• Thanks, Gov’t! Sacramento Restaurants Packing It In; Citing Minimum Wage Hike

    Surge Summary: An impending, government-required minimum wage increase is forcing some California restaurants to shut their doors. Costs have become simply too prohibitive for these enterprises to keep hanging in there. Employers, employees and patrons will suffer as a result.

    A number of Sacramento restaurants — some of them in operation for decades — are closing up shot as the new year approaches. The reason? California’s looming minimum wage increase.

    Breck Dumas at The Blaze fills in the details:

    On Jan. 1, 2020, California’s minimum wage will rise to $13 per hour for businesses that employ 26 workers or more, and $12 per hour for business with fewer workers. By 2023, minimum wage in the state will be mandated at $15 an hour.

    In short, for restaurateurs wanting to do business in the Golden State? No escape.

    Several restaurateurs in Sacramento have crunched the numbers on how the increased labor costs will impact operations, and have determined they can no longer sustain themselves.

    In a report this week, Sacramento’s  KMAX-TV profiled the stories of some of these shuttering “institutions”:

    “California is a rough state to do small business,” Paul Fraga told the outlet. “They want everybody to make $20 an hour, but for the smaller guy, I can’t afford that.”

    Fraga owned Perry’s restaurant along Highway 99, a place that — until Sunday — served diners for 30 years. One customer who showed up for her last meal at Perry’s told KMAX, “It’s really sad just thinking about this. It’s an institution. This is a Sacramento institution.”

    Another local television station, KXTV-TV, disclosed last month that the “iconic” Fat City Bar in Sacramento’s historic downtown similarly decided to throw in the towel after 43 years of service. Owner Jerry Fat’s explanation is that it was purely a business decision.

    “We’ve had a great ride,” he told KXTV. “But due to the steady decline in Old Sacramento business, coupled with rising costs and increased competition for those shrinking dollars, we made the decision to close.”

    Phil Courey ‘s Greek restaurant Opa! Opa! has served the Sacramento area for 14 years. He didn’t hesitate informing KTXL-TV in November he’d be closing up shop in mid-December because of the anticipated minimum wage.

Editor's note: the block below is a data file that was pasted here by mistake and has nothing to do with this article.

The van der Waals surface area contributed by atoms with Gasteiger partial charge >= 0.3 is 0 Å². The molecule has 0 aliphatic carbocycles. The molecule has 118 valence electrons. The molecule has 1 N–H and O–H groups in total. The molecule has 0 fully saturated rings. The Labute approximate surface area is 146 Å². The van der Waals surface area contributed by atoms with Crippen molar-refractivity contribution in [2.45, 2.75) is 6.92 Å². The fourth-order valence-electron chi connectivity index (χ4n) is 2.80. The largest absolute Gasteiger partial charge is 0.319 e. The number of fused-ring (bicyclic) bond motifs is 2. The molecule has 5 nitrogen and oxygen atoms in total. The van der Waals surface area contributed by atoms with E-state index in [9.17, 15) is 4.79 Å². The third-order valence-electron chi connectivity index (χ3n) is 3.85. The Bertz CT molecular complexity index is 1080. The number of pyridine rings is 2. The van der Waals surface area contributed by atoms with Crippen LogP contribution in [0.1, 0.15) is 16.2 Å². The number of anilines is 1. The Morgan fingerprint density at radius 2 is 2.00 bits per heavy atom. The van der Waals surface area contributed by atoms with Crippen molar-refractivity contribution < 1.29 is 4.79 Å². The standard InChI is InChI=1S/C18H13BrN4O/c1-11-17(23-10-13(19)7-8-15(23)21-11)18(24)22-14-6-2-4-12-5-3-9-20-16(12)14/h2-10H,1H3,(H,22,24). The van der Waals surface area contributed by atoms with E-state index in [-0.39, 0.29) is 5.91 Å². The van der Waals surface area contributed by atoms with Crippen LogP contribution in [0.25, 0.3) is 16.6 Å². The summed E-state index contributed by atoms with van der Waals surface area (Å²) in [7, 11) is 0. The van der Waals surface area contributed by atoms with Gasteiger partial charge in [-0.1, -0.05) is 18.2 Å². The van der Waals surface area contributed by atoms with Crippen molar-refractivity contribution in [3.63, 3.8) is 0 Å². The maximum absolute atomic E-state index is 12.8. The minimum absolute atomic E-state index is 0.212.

“Most of our margins have been consumed by the minimum wage pressures,” Courey said.

    This is the work of California’s absurd economic policies — a shameful, near criminal outrage.

    The community’s response was to beg the eatery to stay open for a little longer. Courey agreed, saying he’d “take this through the holidays for my staff.”

    Opa! Opa! will close Dec. 29. for the last time. Courey told KMAX, “We close our doors one-by-one. Perry’s after 50 years, today Fat City and others…you’ll see a few more closing just after the first of the year.”

    And it’s nearly all avoidable – if Gov. Gavin Newsom and his dirigiste cronies would just leave the market, and business owners, alone. If they did, they’d find their state’s economic condition would generally find its own balance. Some would still lose out, mind you. Many others would thrive. The ill-considered policies and meddling of the State apparatus, however, would not be responsible for either outcome.

    Is the Golden State a forerunner of things to come westward across the continent? A harbinger of the future for Nevada and Kansas and Michigan and Florida and Massachusetts business owners?


    Breck Dumas/The Blaze

    Image: Creative Commons; CC by 2.0; Adapted from: https://www.flickr.com/photos/timetrax/376143268

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